Monica Kotwani Channel NewsAsia 19 Jan 18;

SINGAPORE: Six in 10 people in Singapore may be throwing out items such as old television sets, printers and computers because they do not know or are unsure of how to recycle these electronic waste (e-waste), the National Environment Agency (NEA) said on Friday (Jan 19).

This was among the findings of a study it commissioned in a bid to identify the challenges in Singapore’s management of e-waste and to guide the agency in creating an e-waste management system for the country.

The study was conducted between April 2016 and October last year.


Singapore generates more than 60,000 tonnes of e-waste a year – the equivalent of 220 Airbus A380 planes.

Out of this, half is generated by households, NEA said. Each person disposes of around 11kg of e-waste, the equivalent of 73 mobile phones.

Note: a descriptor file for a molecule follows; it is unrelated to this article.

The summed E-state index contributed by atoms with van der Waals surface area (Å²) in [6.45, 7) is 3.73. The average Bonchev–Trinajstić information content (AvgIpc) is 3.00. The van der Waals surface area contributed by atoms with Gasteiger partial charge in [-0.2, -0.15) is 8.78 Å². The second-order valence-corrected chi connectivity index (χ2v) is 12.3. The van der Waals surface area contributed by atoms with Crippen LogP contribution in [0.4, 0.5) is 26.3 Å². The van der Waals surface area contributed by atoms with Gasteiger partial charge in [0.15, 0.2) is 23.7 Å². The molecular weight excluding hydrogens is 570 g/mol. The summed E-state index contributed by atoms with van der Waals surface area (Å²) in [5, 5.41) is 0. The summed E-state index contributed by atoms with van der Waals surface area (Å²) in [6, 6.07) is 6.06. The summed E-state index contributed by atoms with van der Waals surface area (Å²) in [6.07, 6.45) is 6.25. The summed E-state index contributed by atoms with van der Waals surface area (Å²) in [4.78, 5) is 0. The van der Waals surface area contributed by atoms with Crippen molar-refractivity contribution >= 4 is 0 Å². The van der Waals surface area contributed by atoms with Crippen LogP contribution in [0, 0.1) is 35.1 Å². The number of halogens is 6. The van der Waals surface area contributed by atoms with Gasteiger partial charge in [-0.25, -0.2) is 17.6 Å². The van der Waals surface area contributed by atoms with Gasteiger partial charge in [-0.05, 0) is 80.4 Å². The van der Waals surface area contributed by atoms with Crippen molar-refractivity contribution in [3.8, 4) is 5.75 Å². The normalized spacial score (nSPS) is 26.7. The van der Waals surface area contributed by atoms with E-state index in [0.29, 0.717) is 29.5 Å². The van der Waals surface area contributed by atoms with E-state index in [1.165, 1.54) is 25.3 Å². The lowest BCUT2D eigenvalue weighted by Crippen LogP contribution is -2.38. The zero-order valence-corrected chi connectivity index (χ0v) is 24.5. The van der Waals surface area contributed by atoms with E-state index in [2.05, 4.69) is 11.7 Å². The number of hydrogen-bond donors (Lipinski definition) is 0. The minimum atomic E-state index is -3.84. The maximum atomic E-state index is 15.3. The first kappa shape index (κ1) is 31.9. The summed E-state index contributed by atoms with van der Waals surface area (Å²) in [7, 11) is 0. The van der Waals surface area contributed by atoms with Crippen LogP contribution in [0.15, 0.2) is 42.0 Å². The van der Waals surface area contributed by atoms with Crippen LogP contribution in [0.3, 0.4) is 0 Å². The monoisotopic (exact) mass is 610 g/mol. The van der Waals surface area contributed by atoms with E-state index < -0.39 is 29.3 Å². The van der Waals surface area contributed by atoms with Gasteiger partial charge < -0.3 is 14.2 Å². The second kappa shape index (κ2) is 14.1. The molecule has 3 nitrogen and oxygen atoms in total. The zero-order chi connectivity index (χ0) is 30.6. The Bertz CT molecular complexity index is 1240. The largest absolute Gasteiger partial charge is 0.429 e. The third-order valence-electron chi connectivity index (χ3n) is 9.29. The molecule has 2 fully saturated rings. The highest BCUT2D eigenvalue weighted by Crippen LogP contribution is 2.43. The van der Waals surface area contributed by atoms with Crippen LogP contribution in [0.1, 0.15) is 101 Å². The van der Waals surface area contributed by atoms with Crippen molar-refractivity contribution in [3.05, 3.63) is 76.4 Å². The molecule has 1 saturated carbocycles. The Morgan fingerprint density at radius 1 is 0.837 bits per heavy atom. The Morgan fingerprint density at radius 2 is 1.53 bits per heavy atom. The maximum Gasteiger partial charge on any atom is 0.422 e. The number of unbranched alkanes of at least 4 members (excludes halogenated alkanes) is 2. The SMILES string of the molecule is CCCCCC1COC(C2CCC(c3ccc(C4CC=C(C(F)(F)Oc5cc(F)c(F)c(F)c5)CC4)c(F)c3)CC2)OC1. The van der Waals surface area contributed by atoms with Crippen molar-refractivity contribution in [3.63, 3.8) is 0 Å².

NEA said the study found that while people typically trade in or sell e-waste of high value such as mobile phones, they discard the rest with their general waste. In fact, only 6 per cent of e-waste from households ends up in e-waste recycling bins. More than a quarter is just thrown away.

Bulky items such as washing machines and refrigerators may be passed on to deliverymen upon receiving new appliances, but even this is sometimes discarded at common areas.

The study also found that this e-waste could end up with scrap traders and rag-and-bone men.

“Many of these collectors do not have the capability to maximise resource recovery from e-waste, and as a result, only components of significant value are recycled,” NEA said.

As a result, e-waste that is not recycled is incinerated, and results in not just the loss of resources that could have been recycled by proper recycling facilities, but also in the release of carbon emissions that contribute to global warming and climate change.